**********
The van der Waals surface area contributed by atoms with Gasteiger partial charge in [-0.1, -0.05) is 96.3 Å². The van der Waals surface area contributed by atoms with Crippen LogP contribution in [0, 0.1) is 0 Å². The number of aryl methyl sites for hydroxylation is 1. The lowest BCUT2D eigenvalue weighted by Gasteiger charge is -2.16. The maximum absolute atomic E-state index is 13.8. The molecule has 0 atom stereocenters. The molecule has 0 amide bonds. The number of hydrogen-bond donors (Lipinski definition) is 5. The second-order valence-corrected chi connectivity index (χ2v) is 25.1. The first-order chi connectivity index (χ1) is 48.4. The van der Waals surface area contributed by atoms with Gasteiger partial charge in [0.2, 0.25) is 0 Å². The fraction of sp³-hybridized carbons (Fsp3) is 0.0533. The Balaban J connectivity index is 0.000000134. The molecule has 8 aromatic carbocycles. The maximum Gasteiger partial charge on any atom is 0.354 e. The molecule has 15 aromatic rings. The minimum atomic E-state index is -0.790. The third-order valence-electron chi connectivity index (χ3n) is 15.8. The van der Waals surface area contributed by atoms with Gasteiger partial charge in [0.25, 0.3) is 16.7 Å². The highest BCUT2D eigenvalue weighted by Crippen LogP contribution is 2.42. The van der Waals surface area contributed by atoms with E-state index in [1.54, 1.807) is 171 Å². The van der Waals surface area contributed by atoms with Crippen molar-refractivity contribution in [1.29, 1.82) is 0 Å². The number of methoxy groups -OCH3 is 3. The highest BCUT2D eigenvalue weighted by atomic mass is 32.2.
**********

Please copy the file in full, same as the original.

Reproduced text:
The van der Waals surface area contributed by atoms with Gasteiger partial charge in [-0.1, -0.05) is 96.3 Å². The van der Waals surface area contributed by atoms with Crippen LogP contribution in [0, 0.1) is 0 Å². The number of aryl methyl sites for hydroxylation is 1. The lowest BCUT2D eigenvalue weighted by Gasteiger charge is -2.16. The maximum absolute atomic E-state index is 13.8. The molecule has 0 atom stereocenters. The molecule has 0 amide bonds. The number of hydrogen-bond donors (Lipinski definition) is 5. The second-order valence-corrected chi connectivity index (χ2v) is 25.1. The first-order chi connectivity index (χ1) is 48.4. The van der Waals surface area contributed by atoms with Gasteiger partial charge in [0.2, 0.25) is 0 Å². The fraction of sp³-hybridized carbons (Fsp3) is 0.0533. The Balaban J connectivity index is 0.000000134. The molecule has 8 aromatic carbocycles. The maximum Gasteiger partial charge on any atom is 0.354 e. The molecule has 15 aromatic rings. The minimum atomic E-state index is -0.790. The third-order valence-electron chi connectivity index (χ3n) is 15.8. The van der Waals surface area contributed by atoms with Gasteiger partial charge in [0.25, 0.3) is 16.7 Å². The highest BCUT2D eigenvalue weighted by Crippen LogP contribution is 2.42. The van der Waals surface area contributed by atoms with E-state index in [1.54, 1.807) is 171 Å². The van der Waals surface area contributed by atoms with Crippen molar-refractivity contribution in [1.29, 1.82) is 0 Å². The number of methoxy groups -OCH3 is 3. The highest BCUT2D eigenvalue weighted by atomic mass is 32.2.